• 1,344 motorists stopped during ‘Operation Haste’
  • The operation was launched following complaints to the Police and Crime Commissioner of speeding during lockdown across the county
  • More than 600 motorists were given a roadside warning; almost 200 received further punishments
  • PCC Martin Surl described the figures as “disappointing but not surprising”

More than one thousand motorists were stopped during a police operation to tackle speeding during the lockdown – and almost three quarters were over the speed limit.

Operation Haste 1
‘The eyes have it!’ – Operation Haste in action

Of those, 178 drivers were either fined, summonsed to go to court or offered a place on a Speed Awareness Course; 672 were given verbal warnings and roadside education on the dangers of speeding.

Police and Crime Commissioner (PCC) Martin Surl said, “These figures come as no surprise as it was clear from the complaints I have received that speeding during lockdown had become a countywide problem.

“It is disappointing that despite all the evidence and warnings of the dangers involved – including warnings beforehand that this operation was taking place – so many drivers think it’s still ok to go over the limit.

“I am pleased we are now able to run speed awareness courses again online and hope those who take advantage will learn the lesson.”

Op Haste 2
165 roads were targeted during 13 days of enforcement

‘Operation Haste’ began with a period of warning and education under the slogan urging motorists to ‘Slow Down, Save Lives’. In common with previous campaigns under the PCC’s Police and Crime Plan priority for ‘Safe and Social Driving, a period of enforcement followed.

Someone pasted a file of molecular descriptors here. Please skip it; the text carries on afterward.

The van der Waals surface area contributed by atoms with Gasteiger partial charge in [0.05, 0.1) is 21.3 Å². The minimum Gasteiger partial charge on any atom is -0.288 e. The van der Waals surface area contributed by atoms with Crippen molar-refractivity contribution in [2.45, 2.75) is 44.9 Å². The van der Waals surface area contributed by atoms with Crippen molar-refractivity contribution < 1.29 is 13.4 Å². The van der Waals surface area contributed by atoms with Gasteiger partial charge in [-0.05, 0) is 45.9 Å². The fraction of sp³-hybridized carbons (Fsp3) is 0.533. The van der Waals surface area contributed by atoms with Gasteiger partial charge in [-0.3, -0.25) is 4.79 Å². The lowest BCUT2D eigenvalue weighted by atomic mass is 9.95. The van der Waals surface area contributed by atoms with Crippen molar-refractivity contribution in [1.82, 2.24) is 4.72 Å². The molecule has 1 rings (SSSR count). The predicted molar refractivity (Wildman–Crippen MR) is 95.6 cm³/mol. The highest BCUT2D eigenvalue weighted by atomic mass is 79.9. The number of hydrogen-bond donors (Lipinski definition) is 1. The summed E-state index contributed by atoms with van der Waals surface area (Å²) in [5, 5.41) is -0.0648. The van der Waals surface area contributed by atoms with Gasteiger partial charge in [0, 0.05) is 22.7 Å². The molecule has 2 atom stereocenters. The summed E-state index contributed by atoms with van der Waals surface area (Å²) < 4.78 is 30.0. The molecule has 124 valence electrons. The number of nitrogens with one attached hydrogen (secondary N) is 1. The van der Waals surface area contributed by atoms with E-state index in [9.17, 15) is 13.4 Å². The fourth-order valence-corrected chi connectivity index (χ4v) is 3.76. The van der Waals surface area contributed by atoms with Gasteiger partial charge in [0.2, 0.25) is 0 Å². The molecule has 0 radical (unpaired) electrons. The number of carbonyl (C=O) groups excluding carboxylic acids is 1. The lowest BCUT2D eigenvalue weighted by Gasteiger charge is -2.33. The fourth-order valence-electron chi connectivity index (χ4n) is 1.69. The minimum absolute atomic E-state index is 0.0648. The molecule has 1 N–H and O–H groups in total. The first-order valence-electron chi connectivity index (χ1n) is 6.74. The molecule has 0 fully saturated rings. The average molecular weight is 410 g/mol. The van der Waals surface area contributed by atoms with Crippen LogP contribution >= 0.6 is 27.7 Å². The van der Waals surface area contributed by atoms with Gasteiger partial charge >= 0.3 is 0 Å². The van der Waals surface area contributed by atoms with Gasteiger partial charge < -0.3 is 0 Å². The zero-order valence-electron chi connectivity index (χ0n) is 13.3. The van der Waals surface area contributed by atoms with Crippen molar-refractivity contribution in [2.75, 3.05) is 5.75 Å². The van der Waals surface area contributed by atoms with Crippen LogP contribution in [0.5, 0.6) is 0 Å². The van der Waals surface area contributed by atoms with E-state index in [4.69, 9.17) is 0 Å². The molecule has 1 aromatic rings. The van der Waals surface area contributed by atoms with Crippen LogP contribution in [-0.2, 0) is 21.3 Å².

The joint operation involved officers from the Constabulary’s Neighbourhood Policing, Roads Policing, Camera Enforcement teams and Special Constabulary. Following  complaints from local residents identifying areas where motorists routinely flouted speed limits, police targeted 165 roads in Cheltenham, the Cotswolds, Forest of Dean, Gloucester, Stroud and Tewkesbury.

a man's hands on a car steering wheel stopped at traffic lights
Safe and social driving is one of the PCC’s Police and Crime Plan priorities

During the 13 days of enforcement, 1,344 motorists were stopped on suspicion of a variety of motoring offences. :

  • 488 motorists were detected by the Camera Enforcement team
  • 363 were stopped by the Special Constabulary
  • 320 were stopped by roads and armed response officers
  • 143 were stopped by neighbourhood officers, and
  • 30 were stopped by Force Response Unit officers

Chief Inspector Al Barby said, “National figures show that on average 17 people are killed and 126 are seriously injured every month in the UK when speeding is believed to have been a contributing factor. Our speeding campaign was launched as the easing of lockdown restrictions meant that more drivers were out on the roads of Gloucestershire.

“I am pleased that a majority of residents and road users were compliant with speed limits but where they weren’t we used a balanced approach of education and enforcement to try and change behaviour”.

Op Haste 3
Over 600 motorists were given a warning on the roadside, nearly 200 merited stronger punishments

Driving at speeds above the legal limit, or that is inappropriate for the conditions, is one of the “Fatal Five” key factors that contribute to traffic collisions. Driving within the set limit allows you to stop safely within the distance you can see to be clear. That provides time to react and avoid a collision with another road user.

Cars driving through a sleepy Cotswold village in Gloucestershire
On average 17 people are killed and 126 are seriously injured on UK roads every month